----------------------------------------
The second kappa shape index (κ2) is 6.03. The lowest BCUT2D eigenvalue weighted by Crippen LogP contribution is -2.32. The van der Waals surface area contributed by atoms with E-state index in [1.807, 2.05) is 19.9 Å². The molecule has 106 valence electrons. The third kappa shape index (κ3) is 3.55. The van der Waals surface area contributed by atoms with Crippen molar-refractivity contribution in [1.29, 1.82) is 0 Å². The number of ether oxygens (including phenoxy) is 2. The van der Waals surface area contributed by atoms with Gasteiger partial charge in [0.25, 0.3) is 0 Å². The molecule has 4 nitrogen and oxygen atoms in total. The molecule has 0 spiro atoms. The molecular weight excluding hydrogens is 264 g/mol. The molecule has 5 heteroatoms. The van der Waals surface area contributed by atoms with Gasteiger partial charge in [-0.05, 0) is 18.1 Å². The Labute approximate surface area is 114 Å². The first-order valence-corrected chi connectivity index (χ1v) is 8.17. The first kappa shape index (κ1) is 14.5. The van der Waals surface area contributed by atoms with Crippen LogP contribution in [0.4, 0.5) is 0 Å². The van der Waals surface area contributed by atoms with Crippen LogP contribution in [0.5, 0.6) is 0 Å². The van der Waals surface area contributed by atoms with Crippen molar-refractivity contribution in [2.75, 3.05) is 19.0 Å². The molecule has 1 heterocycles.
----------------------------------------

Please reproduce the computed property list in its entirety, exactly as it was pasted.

The second kappa shape index (κ2) is 6.03. The lowest BCUT2D eigenvalue weighted by Crippen LogP contribution is -2.32. The van der Waals surface area contributed by atoms with E-state index in [1.807, 2.05) is 19.9 Å². The molecule has 106 valence electrons. The third kappa shape index (κ3) is 3.55. The van der Waals surface area contributed by atoms with Crippen molar-refractivity contribution in [1.29, 1.82) is 0 Å². The number of ether oxygens (including phenoxy) is 2. The van der Waals surface area contributed by atoms with Gasteiger partial charge in [0.25, 0.3) is 0 Å². The molecule has 4 nitrogen and oxygen atoms in total. The molecule has 0 spiro atoms. The molecular weight excluding hydrogens is 264 g/mol. The molecule has 5 heteroatoms. The van der Waals surface area contributed by atoms with Gasteiger partial charge in [-0.05, 0) is 18.1 Å². The Labute approximate surface area is 114 Å². The first-order valence-corrected chi connectivity index (χ1v) is 8.17. The first kappa shape index (κ1) is 14.5. The van der Waals surface area contributed by atoms with Crippen LogP contribution in [0.4, 0.5) is 0 Å². The van der Waals surface area contributed by atoms with Crippen LogP contribution in [0.5, 0.6) is 0 Å². The van der Waals surface area contributed by atoms with Crippen molar-refractivity contribution in [2.75, 3.05) is 19.0 Å². The molecule has 1 heterocycles.